> use both ’;’ and #+BEGIN_SRC - #+END_SRC markers.

Have you used Org mode?  Have you looked at a literate program written
in an Org file?  The point is that top-level comments are written
between code blocks, without comment prefixes.

> So it is even more clutter to eye.

As I said in the message you're replying to:

  You can even choose a face for org-meta-line that makes #+BEGIN_SRC
  lines virtually (or literally!) disappear.

> It is about being able to simple write and mix code and text. If it is
> good or bad idea is up to individual preference. I personally find it
> a cool thing, you seem to think it violates old ways,

I have said nothing about old ways.  I explained exactly what the
problems with the proposal are.  Please read my message carefully.

> As a small reflection about us humans being slentrians, I have an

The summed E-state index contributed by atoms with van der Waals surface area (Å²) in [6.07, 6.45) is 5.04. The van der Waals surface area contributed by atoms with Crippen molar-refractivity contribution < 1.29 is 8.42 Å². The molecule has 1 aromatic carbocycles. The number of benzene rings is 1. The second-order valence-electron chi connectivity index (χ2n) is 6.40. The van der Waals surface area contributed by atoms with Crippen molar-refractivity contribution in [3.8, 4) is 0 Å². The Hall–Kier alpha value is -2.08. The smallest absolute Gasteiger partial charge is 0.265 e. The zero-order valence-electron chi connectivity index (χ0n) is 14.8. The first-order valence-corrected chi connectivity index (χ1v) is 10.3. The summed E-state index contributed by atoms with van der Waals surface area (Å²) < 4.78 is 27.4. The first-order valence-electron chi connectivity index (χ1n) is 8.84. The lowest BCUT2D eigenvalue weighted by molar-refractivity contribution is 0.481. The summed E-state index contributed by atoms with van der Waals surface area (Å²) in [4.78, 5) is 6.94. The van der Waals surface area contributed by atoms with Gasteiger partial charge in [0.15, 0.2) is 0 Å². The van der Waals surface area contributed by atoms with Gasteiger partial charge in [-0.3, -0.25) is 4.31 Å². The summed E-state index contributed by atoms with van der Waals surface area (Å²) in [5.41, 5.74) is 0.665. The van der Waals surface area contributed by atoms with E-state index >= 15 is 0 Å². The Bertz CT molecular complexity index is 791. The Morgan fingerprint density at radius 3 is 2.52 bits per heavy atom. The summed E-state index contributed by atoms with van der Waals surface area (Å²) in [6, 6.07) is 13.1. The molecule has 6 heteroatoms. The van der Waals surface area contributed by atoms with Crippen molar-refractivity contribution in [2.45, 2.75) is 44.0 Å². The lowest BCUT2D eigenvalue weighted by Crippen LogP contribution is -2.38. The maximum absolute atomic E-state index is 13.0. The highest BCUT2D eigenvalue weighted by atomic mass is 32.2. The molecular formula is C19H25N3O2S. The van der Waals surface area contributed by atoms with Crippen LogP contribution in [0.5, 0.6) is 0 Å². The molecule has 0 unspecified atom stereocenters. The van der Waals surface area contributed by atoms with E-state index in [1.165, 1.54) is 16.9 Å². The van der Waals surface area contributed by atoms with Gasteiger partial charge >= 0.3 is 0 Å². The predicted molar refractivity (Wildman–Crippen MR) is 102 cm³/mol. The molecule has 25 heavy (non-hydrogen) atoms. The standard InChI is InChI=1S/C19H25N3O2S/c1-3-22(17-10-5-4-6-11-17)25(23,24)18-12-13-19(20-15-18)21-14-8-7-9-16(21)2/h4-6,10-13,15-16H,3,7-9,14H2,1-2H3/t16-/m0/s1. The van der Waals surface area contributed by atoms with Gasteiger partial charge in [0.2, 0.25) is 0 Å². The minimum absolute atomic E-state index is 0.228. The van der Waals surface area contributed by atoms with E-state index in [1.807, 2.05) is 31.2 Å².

> illustration.  Caves are still as good for living as they were 20 000
> years ago. We can for sure make many cases against living in houses
> such as not being natural, can crash on it’s inhabitants, cost
> resources to construct etc etc. But yet, pros of liiving in houses
> outweigh far the cons, and not many people today prefer to live in a
> cave. Sorry maybe ti is a too contrived illustration. Anyway, if you
> are good with ’;’ just continue to use it. But if a change like this
> does not seem to cost lots in development terms, then why opposing if
> somebody else find it cool. It is just that is more elegant and in a
> sense cool thing to be able to do it without special tools as some
> markers.

It's not cool to imply that citing technical problems with your proposal
is like being a cave-dweller.